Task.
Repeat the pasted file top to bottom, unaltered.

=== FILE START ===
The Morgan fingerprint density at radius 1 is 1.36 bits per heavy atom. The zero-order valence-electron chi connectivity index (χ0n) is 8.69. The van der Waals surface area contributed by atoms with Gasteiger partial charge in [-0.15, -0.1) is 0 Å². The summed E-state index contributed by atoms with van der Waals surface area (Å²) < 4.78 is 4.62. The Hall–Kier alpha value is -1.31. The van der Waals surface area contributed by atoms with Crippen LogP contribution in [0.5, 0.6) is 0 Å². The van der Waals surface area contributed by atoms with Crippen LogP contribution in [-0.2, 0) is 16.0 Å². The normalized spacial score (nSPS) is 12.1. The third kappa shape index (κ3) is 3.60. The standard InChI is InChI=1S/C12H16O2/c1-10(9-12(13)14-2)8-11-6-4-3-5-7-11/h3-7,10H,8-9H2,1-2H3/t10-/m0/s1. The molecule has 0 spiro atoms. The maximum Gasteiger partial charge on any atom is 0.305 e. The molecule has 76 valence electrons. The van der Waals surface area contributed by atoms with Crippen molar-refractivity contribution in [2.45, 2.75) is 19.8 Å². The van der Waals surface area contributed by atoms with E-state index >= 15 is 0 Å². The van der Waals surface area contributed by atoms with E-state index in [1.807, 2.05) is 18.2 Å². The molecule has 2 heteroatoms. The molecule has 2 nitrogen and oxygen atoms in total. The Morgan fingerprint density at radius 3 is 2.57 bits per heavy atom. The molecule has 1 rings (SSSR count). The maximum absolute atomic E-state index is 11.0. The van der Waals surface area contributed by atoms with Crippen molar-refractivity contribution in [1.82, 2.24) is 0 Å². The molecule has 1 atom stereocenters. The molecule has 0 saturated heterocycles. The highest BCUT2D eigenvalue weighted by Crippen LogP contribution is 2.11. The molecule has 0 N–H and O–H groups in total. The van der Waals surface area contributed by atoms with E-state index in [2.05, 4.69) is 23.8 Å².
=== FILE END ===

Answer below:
The Morgan fingerprint density at radius 1 is 1.36 bits per heavy atom. The zero-order valence-electron chi connectivity index (χ0n) is 8.69. The van der Waals surface area contributed by atoms with Gasteiger partial charge in [-0.15, -0.1) is 0 Å². The summed E-state index contributed by atoms with van der Waals surface area (Å²) < 4.78 is 4.62. The Hall–Kier alpha value is -1.31. The van der Waals surface area contributed by atoms with Crippen LogP contribution in [0.5, 0.6) is 0 Å². The van der Waals surface area contributed by atoms with Crippen LogP contribution in [-0.2, 0) is 16.0 Å². The normalized spacial score (nSPS) is 12.1. The third kappa shape index (κ3) is 3.60. The standard InChI is InChI=1S/C12H16O2/c1-10(9-12(13)14-2)8-11-6-4-3-5-7-11/h3-7,10H,8-9H2,1-2H3/t10-/m0/s1. The molecule has 0 spiro atoms. The maximum Gasteiger partial charge on any atom is 0.305 e. The molecule has 76 valence electrons. The van der Waals surface area contributed by atoms with Crippen molar-refractivity contribution in [2.45, 2.75) is 19.8 Å². The van der Waals surface area contributed by atoms with E-state index >= 15 is 0 Å². The van der Waals surface area contributed by atoms with E-state index in [1.807, 2.05) is 18.2 Å². The molecule has 2 heteroatoms. The molecule has 2 nitrogen and oxygen atoms in total. The Morgan fingerprint density at radius 3 is 2.57 bits per heavy atom. The molecule has 1 rings (SSSR count). The maximum absolute atomic E-state index is 11.0. The van der Waals surface area contributed by atoms with Crippen molar-refractivity contribution in [1.82, 2.24) is 0 Å². The molecule has 1 atom stereocenters. The molecule has 0 saturated heterocycles. The highest BCUT2D eigenvalue weighted by Crippen LogP contribution is 2.11. The molecule has 0 N–H and O–H groups in total. The van der Waals surface area contributed by atoms with E-state index in [2.05, 4.69) is 23.8 Å².